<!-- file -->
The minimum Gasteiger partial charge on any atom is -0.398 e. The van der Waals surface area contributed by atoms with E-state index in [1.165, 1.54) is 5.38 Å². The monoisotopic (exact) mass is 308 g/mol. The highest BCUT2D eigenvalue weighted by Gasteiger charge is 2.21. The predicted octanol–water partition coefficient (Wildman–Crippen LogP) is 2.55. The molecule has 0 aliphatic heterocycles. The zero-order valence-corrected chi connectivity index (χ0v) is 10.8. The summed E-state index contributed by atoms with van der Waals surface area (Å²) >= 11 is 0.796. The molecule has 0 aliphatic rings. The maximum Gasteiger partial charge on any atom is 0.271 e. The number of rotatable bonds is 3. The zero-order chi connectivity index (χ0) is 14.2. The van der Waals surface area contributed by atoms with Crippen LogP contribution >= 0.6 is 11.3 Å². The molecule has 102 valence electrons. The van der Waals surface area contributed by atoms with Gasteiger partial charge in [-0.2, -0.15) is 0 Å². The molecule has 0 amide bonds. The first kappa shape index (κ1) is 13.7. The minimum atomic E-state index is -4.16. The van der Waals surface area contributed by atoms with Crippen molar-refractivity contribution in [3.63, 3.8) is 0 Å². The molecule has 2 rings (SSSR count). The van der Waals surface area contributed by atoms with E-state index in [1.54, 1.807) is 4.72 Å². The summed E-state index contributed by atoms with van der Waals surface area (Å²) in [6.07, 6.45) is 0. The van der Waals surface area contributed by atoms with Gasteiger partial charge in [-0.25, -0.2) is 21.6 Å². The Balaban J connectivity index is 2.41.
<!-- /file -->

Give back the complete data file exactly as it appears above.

The minimum Gasteiger partial charge on any atom is -0.398 e. The van der Waals surface area contributed by atoms with E-state index in [1.165, 1.54) is 5.38 Å². The monoisotopic (exact) mass is 308 g/mol. The highest BCUT2D eigenvalue weighted by Gasteiger charge is 2.21. The predicted octanol–water partition coefficient (Wildman–Crippen LogP) is 2.55. The molecule has 0 aliphatic heterocycles. The zero-order valence-corrected chi connectivity index (χ0v) is 10.8. The summed E-state index contributed by atoms with van der Waals surface area (Å²) >= 11 is 0.796. The molecule has 0 aliphatic rings. The maximum Gasteiger partial charge on any atom is 0.271 e. The number of rotatable bonds is 3. The zero-order chi connectivity index (χ0) is 14.2. The van der Waals surface area contributed by atoms with Crippen LogP contribution >= 0.6 is 11.3 Å². The molecule has 102 valence electrons. The van der Waals surface area contributed by atoms with Gasteiger partial charge in [-0.2, -0.15) is 0 Å². The molecule has 0 amide bonds. The first kappa shape index (κ1) is 13.7. The minimum atomic E-state index is -4.16. The van der Waals surface area contributed by atoms with Crippen molar-refractivity contribution in [3.63, 3.8) is 0 Å². The molecule has 2 rings (SSSR count). The van der Waals surface area contributed by atoms with E-state index in [1.54, 1.807) is 4.72 Å². The summed E-state index contributed by atoms with van der Waals surface area (Å²) in [6.07, 6.45) is 0. The van der Waals surface area contributed by atoms with Gasteiger partial charge in [-0.25, -0.2) is 21.6 Å². The Balaban J connectivity index is 2.41.